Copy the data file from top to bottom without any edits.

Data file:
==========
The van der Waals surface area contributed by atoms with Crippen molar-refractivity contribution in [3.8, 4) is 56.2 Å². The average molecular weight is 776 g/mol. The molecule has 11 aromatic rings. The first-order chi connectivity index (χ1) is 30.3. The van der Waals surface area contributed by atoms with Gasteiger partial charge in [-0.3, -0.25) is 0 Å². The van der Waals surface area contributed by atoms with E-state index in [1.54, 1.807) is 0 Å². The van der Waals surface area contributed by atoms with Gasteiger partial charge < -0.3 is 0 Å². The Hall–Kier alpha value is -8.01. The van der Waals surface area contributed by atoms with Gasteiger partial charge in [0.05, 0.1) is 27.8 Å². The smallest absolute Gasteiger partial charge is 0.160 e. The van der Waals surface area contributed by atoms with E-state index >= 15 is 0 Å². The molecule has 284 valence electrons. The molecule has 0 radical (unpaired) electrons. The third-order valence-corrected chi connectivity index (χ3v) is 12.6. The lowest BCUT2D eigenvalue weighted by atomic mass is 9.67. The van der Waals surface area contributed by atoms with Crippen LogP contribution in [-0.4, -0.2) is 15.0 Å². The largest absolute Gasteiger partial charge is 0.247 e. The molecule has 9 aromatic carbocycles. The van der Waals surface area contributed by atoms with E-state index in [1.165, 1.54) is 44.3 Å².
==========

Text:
The van der Waals surface area contributed by atoms with Crippen molar-refractivity contribution in [3.8, 4) is 56.2 Å². The average molecular weight is 776 g/mol. The molecule has 11 aromatic rings. The first-order chi connectivity index (χ1) is 30.3. The van der Waals surface area contributed by atoms with Gasteiger partial charge in [-0.3, -0.25) is 0 Å². The van der Waals surface area contributed by atoms with E-state index in [1.54, 1.807) is 0 Å². The van der Waals surface area contributed by atoms with Gasteiger partial charge < -0.3 is 0 Å². The Hall–Kier alpha value is -8.01. The van der Waals surface area contributed by atoms with Gasteiger partial charge in [0.05, 0.1) is 27.8 Å². The smallest absolute Gasteiger partial charge is 0.160 e. The van der Waals surface area contributed by atoms with E-state index >= 15 is 0 Å². The molecule has 284 valence electrons. The molecule has 0 radical (unpaired) electrons. The third-order valence-corrected chi connectivity index (χ3v) is 12.6. The lowest BCUT2D eigenvalue weighted by atomic mass is 9.67. The van der Waals surface area contributed by atoms with Crippen LogP contribution in [-0.4, -0.2) is 15.0 Å². The largest absolute Gasteiger partial charge is 0.247 e. The molecule has 9 aromatic carbocycles. The van der Waals surface area contributed by atoms with E-state index in [1.165, 1.54) is 44.3 Å².